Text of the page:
April 27, 2003
A Loud Cry from Martin Wolf
It's unconscionable that so much time passes by without my reading the columns of the sharp-witted pull-no-punches guy who is Martin Wolf. I have my online Financial Times subscription. What is it that is stopping me?
Martin Wolf: ...The mixture of global security risks, post-bubble adjustment and unbalanced growth in demand puts into perspective the euphoria at the end of the war. While the world economy could, in principle, enjoy a strong and durable recovery, it is unlikely to do so without vigorous policy action. The outlines of these actions are well known. That does not make them less important.
The US must inject a larger fiscal stimulus, without endangering longer run fiscal solvency. The big eurozone members must take reform seriously, while the ECB should recognise its responsibilities as a central bank in charge of an economic superpower. Japan must, at last, both restructure its banks and halt deflation.
Beyond this, the Doha round must be accelerated. It is grotesque that in trade, where the European Union is already a superpower, it is unable to offer radical liberalisation of its indefensible farm policies. Yet nobody looks good. The US has spent as much on its war in Iraq in a month as official development assistance from all donors in a year. All this shows up the commitment in the G7 communiqué to "address the challenge of global poverty" for the hypocrisy it is...
Nicely said, all of it. But I don't read it often enough. The problem is that my machine, for some reason, doesn't automatically log in to the Financial Times. So it takes an extra 30 seconds, and a feat of memory by me to recall my userid and password, to read anything behind its protective screen. In addition, things that the FT charges for aren't indexed in Google, and aren't often referred to by the network of observers and webloggers who now function as my first-level news filtering screen.
The Economist and the Wall Street Journal don't impose the 30 second penalty on access, and I find myself referring to them much, much more often...
Posted by DeLong at April 27, 2003 01:42 PM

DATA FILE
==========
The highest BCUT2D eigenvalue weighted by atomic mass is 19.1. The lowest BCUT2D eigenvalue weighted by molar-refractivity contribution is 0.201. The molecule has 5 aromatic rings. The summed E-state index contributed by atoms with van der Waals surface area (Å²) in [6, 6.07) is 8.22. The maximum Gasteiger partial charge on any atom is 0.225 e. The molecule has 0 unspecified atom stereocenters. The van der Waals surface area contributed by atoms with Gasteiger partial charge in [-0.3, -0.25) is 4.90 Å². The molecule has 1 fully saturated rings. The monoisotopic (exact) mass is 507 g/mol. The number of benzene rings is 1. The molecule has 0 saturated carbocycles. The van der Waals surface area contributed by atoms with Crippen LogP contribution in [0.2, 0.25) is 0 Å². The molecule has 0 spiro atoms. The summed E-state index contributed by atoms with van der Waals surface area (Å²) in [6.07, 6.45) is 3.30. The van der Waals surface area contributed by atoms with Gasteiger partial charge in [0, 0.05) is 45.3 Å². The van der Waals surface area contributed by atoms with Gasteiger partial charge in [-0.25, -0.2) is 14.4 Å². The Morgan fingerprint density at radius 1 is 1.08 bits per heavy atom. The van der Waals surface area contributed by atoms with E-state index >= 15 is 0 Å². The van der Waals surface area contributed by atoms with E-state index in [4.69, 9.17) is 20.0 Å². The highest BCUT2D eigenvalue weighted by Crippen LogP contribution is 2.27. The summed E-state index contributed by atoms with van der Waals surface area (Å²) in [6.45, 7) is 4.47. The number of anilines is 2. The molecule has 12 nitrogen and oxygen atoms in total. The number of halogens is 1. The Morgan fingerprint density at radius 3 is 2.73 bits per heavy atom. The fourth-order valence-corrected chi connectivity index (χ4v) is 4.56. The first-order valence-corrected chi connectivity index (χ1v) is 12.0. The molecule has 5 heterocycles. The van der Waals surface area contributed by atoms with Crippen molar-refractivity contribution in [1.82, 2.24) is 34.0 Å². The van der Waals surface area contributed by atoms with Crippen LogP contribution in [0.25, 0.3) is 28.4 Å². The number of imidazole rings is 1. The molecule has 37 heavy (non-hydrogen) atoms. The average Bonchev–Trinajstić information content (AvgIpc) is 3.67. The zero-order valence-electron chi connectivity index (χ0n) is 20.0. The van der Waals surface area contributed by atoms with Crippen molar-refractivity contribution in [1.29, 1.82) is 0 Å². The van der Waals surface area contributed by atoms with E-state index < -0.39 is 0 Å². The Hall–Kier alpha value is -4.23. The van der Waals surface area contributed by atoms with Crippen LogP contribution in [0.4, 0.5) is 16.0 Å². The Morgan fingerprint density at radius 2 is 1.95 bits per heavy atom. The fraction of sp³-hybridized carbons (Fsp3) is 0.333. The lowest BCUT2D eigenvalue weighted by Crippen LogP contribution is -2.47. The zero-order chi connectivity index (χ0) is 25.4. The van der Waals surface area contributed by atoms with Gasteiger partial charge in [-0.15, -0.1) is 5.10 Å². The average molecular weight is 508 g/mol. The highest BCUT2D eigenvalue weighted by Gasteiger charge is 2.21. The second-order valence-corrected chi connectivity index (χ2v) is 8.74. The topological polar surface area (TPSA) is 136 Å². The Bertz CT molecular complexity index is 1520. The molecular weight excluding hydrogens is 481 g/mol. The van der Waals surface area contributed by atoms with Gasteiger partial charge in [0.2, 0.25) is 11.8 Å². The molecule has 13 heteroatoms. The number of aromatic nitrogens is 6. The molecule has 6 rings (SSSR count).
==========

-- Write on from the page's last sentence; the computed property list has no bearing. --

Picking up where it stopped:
The FT's website is a horror to navigate. I wonder how many folks, like me, keep their "dead tree" subscriptions for only that reason?
The failure of Europe, Japan, and America to agree to change the structure of agriculture subsidies to spur exports from developing countries is an important problem to address in the near future. I do not write of ending farm subsidies, for that seems impossible at present, so I suggest structuring them so they are lesss of a barrier to trade.
Southern Africa is especially in need of economic attention as the HIV/AIDS problem continues to take a fearful toll. There is so much to be gained by looking to development issues in Africa. Among the gains will be regional security.
"The US must inject a larger fiscal stimulus, without endangering longer run fiscal solvency. "
How about a one time payment to the states to cover unfunded mandates during the recession? This is one way money could be spent rapidly and productively. The states already have plans for the money but don't have enough revenue and are therefore cutting spending. A revenue sharing would decrease cuts in state spending. State cutbacks are contributing to the downward spiral.
I know he's only a journalist, but this little piece by Martin Wolf is big on diagnosis and short on cures. Each of the things he said is as plain as a pikestaff, but getting people to sign up to a course of action is the hard bit.
If only the US President was bright enough to understand these simple things and hadn't just thrown away all his diplomatic capital on an unnecessary war ....
It's a problem with the FT website Brad, not your computer. I did complain but htey said only that they were trying to fix it.
Big fan of Dead Tree Eff Tee myself, but their website blows goats (to put it mildly).
"The US must inject a larger fiscal stimulus, without endangering longer run fiscal solvency. The big eurozone members must take reform seriously, while the ECB should recognise its responsibilities as a central bank in charge of an economic superpower. Japan must, at last, both restructure its banks and halt deflation. "
And if, as the situationists once said, the beach was there for the having just beneath the paving stones.
I have a real problem with paragraphs like this. It all seems so obvious, which it obviously isn't. I mean it can't just be politics that's the problem, since acroos these countries there is a broad spread of government opinion. So if it were all so easy, why isn't any of it happening, anywhere. I think we need to dig a bit deeper.
In fact many of these wished for solutions are just not compatible. I mean restructure in Japan AND halt deflation at the same time, now come on!
May I join this private party? First, thanks, Brad. Second, sorry about the difficulty in logging into the FT. Third, some of these critical messages are a tad unrealistic. My columns are just 1,100 words. They cannot possibly explore every policy option. I have dealt with all the queries in other columns. The only way any columnist can work is by dealing with bits of the various problems in each piece and, occasionally, as in this column, pulling them together in a short overview.